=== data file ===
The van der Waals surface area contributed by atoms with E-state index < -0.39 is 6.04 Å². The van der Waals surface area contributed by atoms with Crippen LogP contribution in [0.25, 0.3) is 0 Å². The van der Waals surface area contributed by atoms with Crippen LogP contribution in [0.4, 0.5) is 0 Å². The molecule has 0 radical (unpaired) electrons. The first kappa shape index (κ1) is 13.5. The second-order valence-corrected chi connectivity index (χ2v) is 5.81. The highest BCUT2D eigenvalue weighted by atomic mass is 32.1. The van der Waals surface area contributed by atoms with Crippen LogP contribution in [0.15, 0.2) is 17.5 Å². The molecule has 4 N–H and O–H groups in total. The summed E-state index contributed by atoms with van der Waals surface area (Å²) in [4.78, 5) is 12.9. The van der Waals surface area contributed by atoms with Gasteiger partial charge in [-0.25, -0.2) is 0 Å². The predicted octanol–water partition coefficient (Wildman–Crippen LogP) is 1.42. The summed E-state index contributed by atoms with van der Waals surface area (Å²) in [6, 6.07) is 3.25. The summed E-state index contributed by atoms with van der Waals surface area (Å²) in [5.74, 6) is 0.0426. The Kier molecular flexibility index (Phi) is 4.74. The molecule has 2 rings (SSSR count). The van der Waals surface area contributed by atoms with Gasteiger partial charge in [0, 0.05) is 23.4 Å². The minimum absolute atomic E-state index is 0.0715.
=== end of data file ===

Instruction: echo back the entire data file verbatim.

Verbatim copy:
The van der Waals surface area contributed by atoms with E-state index < -0.39 is 6.04 Å². The van der Waals surface area contributed by atoms with Crippen LogP contribution in [0.25, 0.3) is 0 Å². The van der Waals surface area contributed by atoms with Crippen LogP contribution in [0.4, 0.5) is 0 Å². The molecule has 0 radical (unpaired) electrons. The first kappa shape index (κ1) is 13.5. The second-order valence-corrected chi connectivity index (χ2v) is 5.81. The highest BCUT2D eigenvalue weighted by atomic mass is 32.1. The van der Waals surface area contributed by atoms with Crippen LogP contribution in [0.15, 0.2) is 17.5 Å². The molecule has 4 N–H and O–H groups in total. The summed E-state index contributed by atoms with van der Waals surface area (Å²) in [4.78, 5) is 12.9. The van der Waals surface area contributed by atoms with Gasteiger partial charge in [-0.25, -0.2) is 0 Å². The predicted octanol–water partition coefficient (Wildman–Crippen LogP) is 1.42. The summed E-state index contributed by atoms with van der Waals surface area (Å²) in [6, 6.07) is 3.25. The summed E-state index contributed by atoms with van der Waals surface area (Å²) in [5.74, 6) is 0.0426. The Kier molecular flexibility index (Phi) is 4.74. The molecule has 2 rings (SSSR count). The van der Waals surface area contributed by atoms with Gasteiger partial charge in [0, 0.05) is 23.4 Å². The minimum absolute atomic E-state index is 0.0715.